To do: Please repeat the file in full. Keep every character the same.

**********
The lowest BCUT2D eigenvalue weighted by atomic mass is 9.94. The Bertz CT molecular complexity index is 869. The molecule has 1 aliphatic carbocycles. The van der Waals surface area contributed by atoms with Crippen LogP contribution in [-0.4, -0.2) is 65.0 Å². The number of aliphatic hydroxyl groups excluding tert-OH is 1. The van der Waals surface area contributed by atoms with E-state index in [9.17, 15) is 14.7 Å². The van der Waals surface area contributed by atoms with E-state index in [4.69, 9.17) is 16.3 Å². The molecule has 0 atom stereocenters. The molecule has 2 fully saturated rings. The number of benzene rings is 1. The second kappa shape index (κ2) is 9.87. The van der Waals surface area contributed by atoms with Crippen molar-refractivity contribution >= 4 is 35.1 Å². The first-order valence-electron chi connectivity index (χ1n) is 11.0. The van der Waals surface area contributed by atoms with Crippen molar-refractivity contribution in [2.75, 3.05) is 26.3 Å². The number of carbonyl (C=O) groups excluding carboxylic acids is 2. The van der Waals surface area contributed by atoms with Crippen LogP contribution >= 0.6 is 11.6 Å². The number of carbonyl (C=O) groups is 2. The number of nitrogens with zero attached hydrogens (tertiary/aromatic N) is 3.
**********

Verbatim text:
The lowest BCUT2D eigenvalue weighted by atomic mass is 9.94. The Bertz CT molecular complexity index is 869. The molecule has 1 aliphatic carbocycles. The van der Waals surface area contributed by atoms with Crippen LogP contribution in [-0.4, -0.2) is 65.0 Å². The number of aliphatic hydroxyl groups excluding tert-OH is 1. The van der Waals surface area contributed by atoms with E-state index in [9.17, 15) is 14.7 Å². The van der Waals surface area contributed by atoms with E-state index in [4.69, 9.17) is 16.3 Å². The molecule has 0 atom stereocenters. The molecule has 2 fully saturated rings. The number of benzene rings is 1. The second kappa shape index (κ2) is 9.87. The van der Waals surface area contributed by atoms with Crippen molar-refractivity contribution >= 4 is 35.1 Å². The first-order valence-electron chi connectivity index (χ1n) is 11.0. The van der Waals surface area contributed by atoms with Crippen molar-refractivity contribution in [2.75, 3.05) is 26.3 Å². The number of carbonyl (C=O) groups excluding carboxylic acids is 2. The van der Waals surface area contributed by atoms with Crippen LogP contribution >= 0.6 is 11.6 Å². The number of carbonyl (C=O) groups is 2. The number of nitrogens with zero attached hydrogens (tertiary/aromatic N) is 3.